Since he went to California late last year, Cauthen has gained two pounds (he now weighs 97) and some sharp experiences, which may have hardened him. It was on March 9 that he was given a five-day suspension by the Santa Anita stewards for making no effort to keep his mount on a straight course just after the start of a minor race. When the horses came out of the gate his horse bumped another. The suspension was a heavy one under the circumstances; the interference had not come at a critical point in the race. But few jockeys would have followed Cauthen's course, which was to apply to a regular court of law for an injunction against the stewards that would allow him to continue to ride while it was in force.

The day of reckoning could not be stalled for long. Three weeks later, Larry Barrera came home to find the apartment silent and Steve reading. Then he looked up and said, "Larry, you can't believe what they did to me. They gave me the days." Barrera says that Cauthen was not fighting mad or wild but just deeply upset.

His suspension came toward the end of Cauthen's stay in California, which had not been as productive as the golden months in New York in 1977, partly because he remained loyal to Laz Barrera's stable. "He should have gone out and looked for other mounts," Larry says now. "He did win money, he did win races; but the thing was, the leading rider, Darrel McHargue, had everybody else's business. So Steve was working mainly for us. My father told him, you can go out and look for other mounts. But he stayed loyal."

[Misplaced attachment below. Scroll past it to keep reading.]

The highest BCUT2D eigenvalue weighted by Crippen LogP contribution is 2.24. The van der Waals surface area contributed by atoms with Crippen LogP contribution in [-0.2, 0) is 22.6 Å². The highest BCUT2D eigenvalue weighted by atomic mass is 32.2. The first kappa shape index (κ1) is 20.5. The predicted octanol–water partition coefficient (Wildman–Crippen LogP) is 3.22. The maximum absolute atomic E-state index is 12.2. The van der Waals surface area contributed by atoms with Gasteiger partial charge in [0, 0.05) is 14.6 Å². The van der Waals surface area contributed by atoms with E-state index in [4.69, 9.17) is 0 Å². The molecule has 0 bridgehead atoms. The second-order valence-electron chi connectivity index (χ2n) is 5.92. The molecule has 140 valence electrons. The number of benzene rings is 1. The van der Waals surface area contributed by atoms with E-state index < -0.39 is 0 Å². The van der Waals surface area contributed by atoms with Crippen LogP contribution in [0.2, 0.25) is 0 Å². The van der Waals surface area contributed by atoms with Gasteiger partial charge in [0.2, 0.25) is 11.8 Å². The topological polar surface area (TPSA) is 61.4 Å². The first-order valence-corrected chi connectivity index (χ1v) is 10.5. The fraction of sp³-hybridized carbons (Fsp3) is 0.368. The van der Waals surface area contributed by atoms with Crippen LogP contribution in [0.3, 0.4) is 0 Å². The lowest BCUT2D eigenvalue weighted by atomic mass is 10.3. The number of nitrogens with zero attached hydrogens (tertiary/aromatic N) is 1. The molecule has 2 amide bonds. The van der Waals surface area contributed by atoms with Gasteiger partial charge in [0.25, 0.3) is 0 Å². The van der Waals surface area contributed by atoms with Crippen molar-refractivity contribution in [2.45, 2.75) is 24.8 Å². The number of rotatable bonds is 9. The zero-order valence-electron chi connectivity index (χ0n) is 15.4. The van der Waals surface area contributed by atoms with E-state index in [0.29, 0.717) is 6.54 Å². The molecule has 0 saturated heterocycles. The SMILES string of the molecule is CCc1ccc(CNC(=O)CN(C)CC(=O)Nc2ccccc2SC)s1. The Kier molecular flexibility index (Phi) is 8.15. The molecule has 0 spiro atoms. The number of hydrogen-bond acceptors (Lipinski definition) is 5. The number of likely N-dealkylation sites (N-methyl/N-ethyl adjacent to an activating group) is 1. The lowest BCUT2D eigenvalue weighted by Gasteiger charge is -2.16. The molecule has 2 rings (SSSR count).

To help keep Cauthen loyal, there was Affirmed, the horse he had first ridden at Saratoga last August. " Laffit Pincay didn't want to come all the way from California to ride him," Larry says. " Angel Cordero had won a race on him by a neck with not such a great field. He didn't have faith in him. He had in mind another horse that he thought could handle more distance, a better horse for the times to come. That was Darby Creek Road. Turned out he was wrong, eh?"

So Steve Cauthen really got Affirmed by default, but when it came to his suspension, when he missed the Santa Anita Derby, there was no danger that he might lose the mount. Affirmed was his. The owners made that clear.

Larry has known Cauthen long enough to distinguish between his apparent coldness and the genuine feelings that he keeps suppressed before a big race. "He's really cool inside," Larry says. "I've never seen him choke at all. I've never heard him fault himself or hit himself in the head and say, 'That was my mistake.' He'll hold all his emotions in until after a race. Then, although you won't see him singing or shouting, he will be very happy. He's blossomed out a bit socially. After the Hollywood Derby, three of us went out, me, him and a girl friend of mine. Place called the Hungry Tiger. Nice dinner but no champagne. In California you have to be 21. They'll give him a little wine, though, sometimes. He likes a little bit of white wine. He don't have too many friends. He stays close to himself, though he'll fool around with me. Like when I go out with him on a pony. He'll make fun of me all the time. There's a guy called Casey Tibbs? Big cowboy? He'll call me that."